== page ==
The declaration comes as a trade war between the United States and Turkey has caused the Turkish currency, the lira, to plummet over the past few days, sending shockwaves throughout global markets.
Erdogan has reacted to the financial instability by blaming foreign powers, in particularly the United States, a longtime North Atlantic Treaty Organisation ally, which he says is waging an "economic war" as part of a plot to harm Turkey.
There is an increasing risk of lower-level Turkish officials, acting on their own initiative, taking measures against USA individuals and companies, including arbitrary regulatory inspections, scrutiny over existing state contracts, as well as deliberate difficulties for U.S. citizens in customs.
As the feud between the US administration and Turkey deepens, Turkish officials announced Wednesday they will increase tariffs on certain American imports.
Videos showing Turkish citizens stomping on or otherwise destroying iPhones have proliferated online in recent days, following President Recep Tayyip Erdogan's call for Turks to boycott US products - specifically the smartphones made by California tech giant Apple. The decree also doubled tariffs on American cosmetics, rice, and coal, among other imports.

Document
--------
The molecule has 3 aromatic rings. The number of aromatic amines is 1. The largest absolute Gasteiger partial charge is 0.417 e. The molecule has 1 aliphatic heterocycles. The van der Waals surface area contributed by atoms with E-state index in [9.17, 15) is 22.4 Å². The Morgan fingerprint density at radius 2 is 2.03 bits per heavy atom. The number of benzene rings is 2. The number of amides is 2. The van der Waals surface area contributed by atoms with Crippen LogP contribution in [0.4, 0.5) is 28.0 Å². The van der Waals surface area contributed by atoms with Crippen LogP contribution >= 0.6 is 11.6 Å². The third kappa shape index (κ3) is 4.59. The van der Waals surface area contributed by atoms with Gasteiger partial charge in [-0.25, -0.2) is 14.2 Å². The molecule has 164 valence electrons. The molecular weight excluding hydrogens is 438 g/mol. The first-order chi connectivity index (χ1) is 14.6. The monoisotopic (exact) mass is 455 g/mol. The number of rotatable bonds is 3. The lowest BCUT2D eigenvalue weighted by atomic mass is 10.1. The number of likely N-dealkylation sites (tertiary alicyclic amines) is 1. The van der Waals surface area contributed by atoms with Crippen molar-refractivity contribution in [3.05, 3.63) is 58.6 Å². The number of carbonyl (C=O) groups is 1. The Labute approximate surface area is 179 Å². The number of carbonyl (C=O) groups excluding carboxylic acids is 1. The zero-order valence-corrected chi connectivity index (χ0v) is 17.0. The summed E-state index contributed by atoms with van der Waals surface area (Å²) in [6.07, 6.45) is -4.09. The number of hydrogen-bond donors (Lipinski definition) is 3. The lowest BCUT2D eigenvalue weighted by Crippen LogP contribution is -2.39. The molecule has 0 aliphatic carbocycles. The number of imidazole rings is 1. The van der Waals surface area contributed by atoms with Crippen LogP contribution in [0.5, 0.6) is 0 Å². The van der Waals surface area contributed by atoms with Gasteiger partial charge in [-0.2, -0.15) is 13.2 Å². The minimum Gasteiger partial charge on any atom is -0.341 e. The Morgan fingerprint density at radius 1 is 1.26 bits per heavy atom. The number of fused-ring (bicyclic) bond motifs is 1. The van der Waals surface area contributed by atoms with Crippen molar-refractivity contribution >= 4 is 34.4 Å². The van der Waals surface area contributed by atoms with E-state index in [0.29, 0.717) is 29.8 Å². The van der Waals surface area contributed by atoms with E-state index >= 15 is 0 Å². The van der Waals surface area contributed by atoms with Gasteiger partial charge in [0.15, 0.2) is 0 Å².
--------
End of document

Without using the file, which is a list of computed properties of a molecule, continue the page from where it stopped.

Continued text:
The latest blow was sparked by sanctions imposed on Turkey by the Trump administration over the detention of Pastor Andrew Brunson, who was jailed for allegedly supporting a group that Ankara blames for an attempted coup in 2016.
On Monday, the USA president signed a defense authorization act that notably prohibits the delivery of F-35 Joint Strike Fighter aircraft to Turkey if it buys Russia's S-400 air defense system.
The White House said on Wednesday that the United States will not lift sanctions on Turkish steel and aluminum products even if detained American pastor Andrew Brunson is released. Brunson had lived in Turkey for more than 20 years prior to his arrest.
The lira - which lost just under a quarter of its value on Friday and Monday - however continued to claw back some ground on financial markets, rallying around five percent against the dollar.
Trump has repeatedly asked for Brunson's release, while Ankara said the decision was up to the court.
"Failure to reverse this trend of unilateralism and disrespect will require us to start looking for new friends and allies", the president said in the article.
"Rates have gone up by 10 per cent. The central bank has not done this through a change in the benchmark rates, but they are squeezing liquidity, so the result is the same", he said.
U.S. and European stock markets fell on Wednesday, amid worries over the outlook for the Turkish lira.
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